Language attributes are not case sensitive, but language-region codes must be separated by a dash. For example, both es-MX and es-mx both represent Spanish formatted for speakers in Mexico.

These codes come from the ISO-3166-1 (alpha 2) and IETF standards respectively. If you’re looking for a language or locale that we don’t support, let us know!

Language/LocaleCode
Afrikaansaf
Afrikaans (South Africa)af-ZA
Amharic (Ethiopia)am-ET
Arabicar
Arabic (U.A.E.)ar-AE
Arabic (Bahrain)ar-BH
Arabic (Algeria)ar-DZ
Arabic (Egypt)ar-EG
Arabic (Iraq)ar-IQ
Arabic (Jordan)ar-JO
Arabic (Kuwait)ar-KW
Arabic (Lebanon)ar-LB
Arabic (Libya)ar-LY
Arabic (Morocco)ar-MA
Arabic (Oman)ar-OM
Arabic (Qatar)ar-QA
Arabic (Saudi Arabia)ar-SA
Arabic (Syria)ar-SY
Arabic (Tunisia)ar-TN
Arabic (Yemen)ar-YE
Mapudungun (Chile)arn-CL
Assamese (India)as-IN
Azeriaz
Azeri (Cyrillic) (Azerbaijan)az-Cyrl-AZ
Azeri (Latin) (Azerbaijan)az-Latn-AZ
Bashkir (Russia)ba-RU
Belarusianbe
Belarusian (Belarus)be-BY
Bulgarianbg
Bulgarian (Bulgaria)bg-BG
Bengali (Bangladesh)bn-BD
Bengali (India)bn-IN
Tibetan (People's Republic of China)bo-CN
Breton (France)br-FR
Bosnian (Cyrillic) (Bosnia and Herzegovina)bs-Cyrl-BA
Bosnian (Latin) (Bosnia and Herzegovina)bs-Latn-BA
Catalanca
Catalan (Catalan)ca-ES
Corsican (France)co-FR
Czechcs
Czech (Czech Republic)cs-CZ
Welsh (United Kingdom)cy-GB
Danishda
Danish (Denmark)da-DK
Germande
German (Austria)de-AT
German (Switzerland)de-CH
German (Germany)de-DE
German (Liechtenstein)de-LI
German (Luxembourg)de-LU
Lower Sorbian (Germany)dsb-DE
Divehidv
Divehi (Maldives)dv-MV
Greekel
Greek (Greece)el-GR
Englishen
English (Caribbean)en-029
English (Australia)en-AU
English (Belize)en-BZ
English (Canada)en-CA
English (United Kingdom)en-GB
English (Ireland)en-IE
English (India)en-IN
English (Jamaica)en-JM
English (Malaysia)en-MY
English (New Zealand)en-NZ
English (Republic of the Philippines)en-PH
English (Singapore)en-SG
English (Trinidad and Tobago)en-TT
English (United States)en-US
English (South Africa)en-ZA
English (Zimbabwe)en-ZW
Spanishes
Spanish (Argentina)es-AR
Spanish (Bolivia)es-BO
Spanish (Chile)es-CL
Spanish (Colombia)es-CO
Spanish (Costa Rica)es-CR
Spanish (Dominican Republic)es-DO
Spanish (Ecuador)es-EC
Spanish (Spain)es-ES
Spanish (Guatemala)es-GT
Spanish (Honduras)es-HN
Spanish (Mexico)es-MX
Spanish (Nicaragua)es-NI
Spanish (Panama)es-PA
Spanish (Peru)es-PE
Spanish (Puerto Rico)es-PR
Spanish (Paraguay)es-PY
Spanish (El Salvador)es-SV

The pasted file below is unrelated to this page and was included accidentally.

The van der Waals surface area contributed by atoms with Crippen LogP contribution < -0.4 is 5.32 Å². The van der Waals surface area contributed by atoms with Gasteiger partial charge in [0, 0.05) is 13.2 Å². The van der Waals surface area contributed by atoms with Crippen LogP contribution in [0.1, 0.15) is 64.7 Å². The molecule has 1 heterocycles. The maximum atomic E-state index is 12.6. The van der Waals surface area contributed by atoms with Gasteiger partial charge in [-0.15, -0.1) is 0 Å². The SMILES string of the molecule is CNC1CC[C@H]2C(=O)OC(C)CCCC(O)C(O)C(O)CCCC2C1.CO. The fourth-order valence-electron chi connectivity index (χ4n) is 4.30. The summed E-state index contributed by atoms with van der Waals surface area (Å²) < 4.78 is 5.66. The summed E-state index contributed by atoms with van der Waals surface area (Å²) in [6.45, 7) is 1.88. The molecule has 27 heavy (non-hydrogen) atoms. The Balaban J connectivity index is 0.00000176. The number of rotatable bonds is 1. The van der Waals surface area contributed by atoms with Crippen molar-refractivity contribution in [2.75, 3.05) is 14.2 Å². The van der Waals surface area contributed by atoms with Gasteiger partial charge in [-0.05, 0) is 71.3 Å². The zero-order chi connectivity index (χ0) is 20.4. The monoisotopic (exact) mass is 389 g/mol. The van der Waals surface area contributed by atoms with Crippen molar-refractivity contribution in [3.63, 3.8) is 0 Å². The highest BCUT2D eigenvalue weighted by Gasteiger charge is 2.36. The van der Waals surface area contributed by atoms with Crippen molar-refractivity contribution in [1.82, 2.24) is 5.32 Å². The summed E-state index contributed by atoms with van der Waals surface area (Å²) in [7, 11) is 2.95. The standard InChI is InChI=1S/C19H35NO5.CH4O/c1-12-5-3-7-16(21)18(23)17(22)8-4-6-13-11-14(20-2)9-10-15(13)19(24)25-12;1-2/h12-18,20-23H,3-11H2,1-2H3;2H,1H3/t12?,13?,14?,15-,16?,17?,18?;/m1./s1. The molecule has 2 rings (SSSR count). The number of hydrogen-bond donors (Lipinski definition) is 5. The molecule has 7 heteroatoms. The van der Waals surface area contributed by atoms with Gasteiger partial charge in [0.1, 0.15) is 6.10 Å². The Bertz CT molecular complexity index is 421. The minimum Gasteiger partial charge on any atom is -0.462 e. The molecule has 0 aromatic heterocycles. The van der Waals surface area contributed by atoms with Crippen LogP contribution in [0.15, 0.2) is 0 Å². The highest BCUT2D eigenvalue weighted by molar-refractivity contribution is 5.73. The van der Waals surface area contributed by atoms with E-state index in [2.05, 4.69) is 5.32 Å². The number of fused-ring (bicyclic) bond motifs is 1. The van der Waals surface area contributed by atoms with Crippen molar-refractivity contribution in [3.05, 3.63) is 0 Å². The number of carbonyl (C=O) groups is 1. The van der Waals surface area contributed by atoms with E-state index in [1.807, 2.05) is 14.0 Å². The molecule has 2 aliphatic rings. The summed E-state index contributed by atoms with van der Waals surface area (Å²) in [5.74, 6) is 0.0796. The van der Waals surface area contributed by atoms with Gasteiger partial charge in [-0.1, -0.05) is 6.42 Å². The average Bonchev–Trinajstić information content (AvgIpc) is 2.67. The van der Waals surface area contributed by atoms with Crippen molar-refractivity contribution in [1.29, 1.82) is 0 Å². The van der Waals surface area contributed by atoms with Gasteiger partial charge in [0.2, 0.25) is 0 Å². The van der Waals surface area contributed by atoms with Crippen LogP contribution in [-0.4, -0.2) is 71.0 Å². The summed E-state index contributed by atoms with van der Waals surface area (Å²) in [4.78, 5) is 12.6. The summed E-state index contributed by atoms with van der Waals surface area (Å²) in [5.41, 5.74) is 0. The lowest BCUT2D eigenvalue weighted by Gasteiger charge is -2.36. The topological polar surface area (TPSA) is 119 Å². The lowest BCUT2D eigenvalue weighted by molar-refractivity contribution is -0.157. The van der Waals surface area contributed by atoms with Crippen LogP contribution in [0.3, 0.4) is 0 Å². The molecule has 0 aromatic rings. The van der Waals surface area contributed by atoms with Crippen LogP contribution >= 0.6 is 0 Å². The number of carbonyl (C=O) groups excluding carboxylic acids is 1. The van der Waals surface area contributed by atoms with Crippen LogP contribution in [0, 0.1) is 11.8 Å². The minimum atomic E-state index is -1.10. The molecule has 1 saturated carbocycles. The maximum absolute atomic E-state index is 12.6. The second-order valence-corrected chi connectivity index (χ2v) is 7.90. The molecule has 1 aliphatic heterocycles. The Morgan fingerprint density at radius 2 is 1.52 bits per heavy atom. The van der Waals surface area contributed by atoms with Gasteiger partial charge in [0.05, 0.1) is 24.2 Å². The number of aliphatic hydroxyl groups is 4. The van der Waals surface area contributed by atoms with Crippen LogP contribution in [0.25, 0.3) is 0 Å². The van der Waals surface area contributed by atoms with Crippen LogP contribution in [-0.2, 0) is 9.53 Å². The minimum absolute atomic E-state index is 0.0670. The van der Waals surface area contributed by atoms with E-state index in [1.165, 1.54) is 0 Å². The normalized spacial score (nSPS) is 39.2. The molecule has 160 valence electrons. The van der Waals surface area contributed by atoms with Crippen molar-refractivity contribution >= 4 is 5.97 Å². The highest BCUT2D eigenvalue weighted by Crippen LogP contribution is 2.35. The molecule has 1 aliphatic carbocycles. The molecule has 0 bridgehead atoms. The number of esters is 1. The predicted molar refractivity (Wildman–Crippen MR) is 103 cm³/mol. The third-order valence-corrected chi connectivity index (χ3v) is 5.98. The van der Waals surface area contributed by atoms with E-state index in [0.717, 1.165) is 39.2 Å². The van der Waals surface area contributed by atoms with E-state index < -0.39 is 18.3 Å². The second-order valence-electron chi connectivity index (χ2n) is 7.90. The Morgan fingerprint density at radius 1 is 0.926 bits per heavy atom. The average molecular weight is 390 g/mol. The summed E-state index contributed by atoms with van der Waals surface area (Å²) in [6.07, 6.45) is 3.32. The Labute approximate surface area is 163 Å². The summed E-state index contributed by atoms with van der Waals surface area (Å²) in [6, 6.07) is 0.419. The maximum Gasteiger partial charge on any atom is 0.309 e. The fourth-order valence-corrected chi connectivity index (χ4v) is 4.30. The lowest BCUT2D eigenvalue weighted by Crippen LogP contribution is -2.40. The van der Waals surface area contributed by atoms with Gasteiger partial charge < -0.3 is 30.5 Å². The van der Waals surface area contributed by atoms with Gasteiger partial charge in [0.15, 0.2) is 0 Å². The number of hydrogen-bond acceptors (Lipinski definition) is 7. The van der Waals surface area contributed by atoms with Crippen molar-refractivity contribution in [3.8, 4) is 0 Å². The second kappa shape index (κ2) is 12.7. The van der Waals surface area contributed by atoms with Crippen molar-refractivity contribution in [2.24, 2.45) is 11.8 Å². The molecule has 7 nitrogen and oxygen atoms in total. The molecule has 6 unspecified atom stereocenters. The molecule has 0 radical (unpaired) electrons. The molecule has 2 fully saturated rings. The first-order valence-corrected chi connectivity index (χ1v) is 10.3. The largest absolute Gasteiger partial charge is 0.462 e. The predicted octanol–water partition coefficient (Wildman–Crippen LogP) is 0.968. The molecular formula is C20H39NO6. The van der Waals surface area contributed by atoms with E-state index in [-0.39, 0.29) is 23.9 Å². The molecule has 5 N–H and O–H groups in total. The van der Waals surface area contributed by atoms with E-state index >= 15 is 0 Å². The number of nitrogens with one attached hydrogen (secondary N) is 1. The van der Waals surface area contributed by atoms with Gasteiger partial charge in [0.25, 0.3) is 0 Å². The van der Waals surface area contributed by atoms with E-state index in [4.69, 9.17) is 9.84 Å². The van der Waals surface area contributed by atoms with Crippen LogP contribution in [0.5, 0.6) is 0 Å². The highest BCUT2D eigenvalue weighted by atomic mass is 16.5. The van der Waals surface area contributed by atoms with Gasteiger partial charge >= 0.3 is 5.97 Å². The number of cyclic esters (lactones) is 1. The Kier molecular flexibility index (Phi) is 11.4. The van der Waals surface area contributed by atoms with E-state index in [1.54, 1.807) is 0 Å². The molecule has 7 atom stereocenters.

Spanish (United States)es-US
Spanish (Uruguay)es-UY
Spanish (Venezuela)es-VE
Estonianet
Estonian (Estonia)et-EE
Basqueeu
Basque (Basque)eu-ES
Persianfa
Persian (Iran)fa-IR
Finnishfi
Finnish (Finland)fi-FI
Filipino (Philippines)fil-PH
Faroesefo
Faroese (Faroe Islands)fo-FO
Frenchfr
French (Belgium)fr-BE
French (Canada)fr-CA
French (Switzerland)fr-CH
French (France)fr-FR
French (Luxembourg)fr-LU
French (Principality of Monaco)fr-MC
Frisian (Netherlands)fy-NL
Irish (Ireland)ga-IE
Scottish Gaelic (United Kingdom)gd-GB
Galiciangl
Galician (Galician)gl-ES
Alsatian (France)gsw-FR
Gujaratigu
Gujarati (India)gu-IN
Hausa (Latin) (Nigeria)ha-Latn-NG
Hebrewhe
Hebrew (Israel)he-IL
Hindihi
Hindi (India)hi-IN
Croatianhr
Croatian (Latin) (Bosnia and Herzegovina)hr-BA
Croatian (Croatia)hr-HR
Upper Sorbian (Germany)hsb-DE
Hungarianhu
Hungarian (Hungary)hu-HU
Armenianhy
Armenian (Armenia)hy-AM
Indonesianid
Indonesian (Indonesia)id-ID
Igbo (Nigeria)ig-NG
Yi (People's Republic of China)ii-CN
Icelandicis
Icelandic (Iceland)is-IS
Italianit
Italian (Switzerland)it-CH
Italian (Italy)it-IT
Inuktitut (Syllabics) (Canada)iu-Cans-CA
Inuktitut (Latin) (Canada)iu-Latn-CA
Japaneseja
Japanese (Japan)ja-JP
Georgianka
Georgian (Georgia)ka-GE
Kazakhkk
Kazakh (Kazakhstan)kk-KZ
Greenlandic (Greenland)kl-GL
Khmer (Cambodia)km-KH
Kannadakn
Kannada (India)kn-IN
Koreanko
Korean (Korea)ko-KR
Konkanikok
Konkani (India)kok-IN
Kyrgyzky
Kyrgyz (Kyrgyzstan)ky-KG
Latinla
Luxembourgish (Luxembourg)lb-LU
Lao (Lao P.D.R.)lo-LA
Lithuanianlt
Lithuanian (Lithuania)lt-LT
Latvianlv
Latvian (Latvia)lv-LV
Maori (New Zealand)mi-NZ
Macedonianmk
Macedonian (Former Yugoslav Republic of Macedonia)mk-MK
Malayalam (India)ml-IN
Mongolianmn
Mongolian (Cyrillic) (Mongolia)mn-MN
Mongolian (Traditional Mongolian) (People's Republic of China)mn-Mong-CN
Mohawk (Canada)moh-CA
Marathimr
Marathi (India)mr-IN
Malayms
Malay (Brunei Darussalam)ms-BN
Malay (Malaysia)ms-MY
Maltese (Malta)mt-MT
"Norwegian, Bokmål (Norway)"nb-NO
Nepali (Nepal)ne-NP
Dutchnl
Dutch (Belgium)nl-BE
Dutch (Netherlands)nl-NL
"Norwegian, Nynorsk (Norway)"nn-NO
Norwegianno
Sesotho sa Leboa (South Africa)nso-ZA
Occitan (France)oc-FR
Oriya (India)or-IN
Punjabipa
Punjabi (India)pa-IN
Polishpl
Polish (Poland)pl-PL
Dari (Afghanistan)prs-AF
Pashto (Afghanistan)ps-AF
Portuguesept
Portuguese (Brazil)pt-BR
Portuguese (Portugal)pt-PT
K'iche (Guatemala)qut-GT
Quechua (Bolivia)quz-BO
Quechua (Ecuador)quz-EC
Quechua (Peru)quz-PE
Romansh (Switzerland)rm-CH
Romanianro
Romanian (Romania)ro-RO
Russianru
Russian (Russia)ru-RU
Kinyarwanda (Rwanda)rw-RW
Sanskritsa
Sanskrit (India)sa-IN
Yakut (Russia)sah-RU
Sami (Northern) (Finland)se-FI
Sami (Northern) (Norway)se-NO
Sami (Northern) (Sweden)se-SE
Sinhala (Sri Lanka)si-LK
Slovaksk
Slovak (Slovakia)sk-SK
Sloveniansl
Slovenian (Slovenia)sl-SI
Sami (Southern) (Norway)sma-NO
Sami (Southern) (Sweden)sma-SE
Sami (Lule) (Norway)smj-NO
Sami (Lule) (Sweden)smj-SE
Sami (Inari) (Finland)smn-FI
Sami (Skolt) (Finland)sms-FI
Albaniansq
Albanian (Albania)sq-AL
Serbiansr
Serbian (Cyrillic) (Bosnia and Herzegovina)sr-Cyrl-BA
Serbian (Cyrillic) (Serbia and Montenegro (Former))sr-Cyrl-CS
Serbian (Cyrillic) (Montenegro)sr-Cyrl-ME
Serbian (Cyrillic) (Serbia)sr-Cyrl-RS
Serbian (Latin) (Bosnia and Herzegovina)sr-Latn-BA
Serbian (Latin) (Serbia and Montenegro (Former))sr-Latn-CS
Serbian (Latin) (Montenegro)sr-Latn-ME
Serbian (Latin) (Serbia)sr-Latn-RS
Swedishsv
Swedish (Finland)sv-FI
Swedish (Sweden)sv-SE
Kiswahilisw
Kiswahili (Kenya)sw-KE
Syriacsyr
Syriac (Syria)syr-SY
Tamilta
Tamil (India)ta-IN
Telugute
Telugu (India)te-IN
Tajik (Cyrillic) (Tajikistan)tg-Cyrl-TJ
Thaith
Thai (Thailand)th-TH
Turkmen (Turkmenistan)tk-TM
Setswana (South Africa)tn-ZA
Turkishtr
Turkish (Turkey)tr-TR
Tatartt
Tatar (Russia)tt-RU
Tamazight (Latin) (Algeria)tzm-Latn-DZ
Uyghur (People's Republic of China)ug-CN
Ukrainianuk
Ukrainian (Ukraine)uk-UA
Urduur
Urdu (Islamic Republic of Pakistan)ur-PK
Uzbekuz
Uzbek (Cyrillic) (Uzbekistan)uz-Cyrl-UZ
Uzbek (Latin) (Uzbekistan)uz-Latn-UZ
Vietnamesevi
Vietnamese (Vietnam)vi-VN
Wolof (Senegal)wo-SN
isiXhosa (South Africa)xh-ZA
Yoruba (Nigeria)yo-NG
Chinese (Simplified)zh-Hans
Chinese (Traditional)zh-Hant
Chinese (People's Republic of China)zh-CN
Chinese (Hong Kong S.A.R.)zh-HK
Chinese (Macao S.A.R.)zh-MO
Chinese (Singapore)zh-SG
Chinese (Taiwan)zh-TW
isiZulu (South Africa)zu-ZA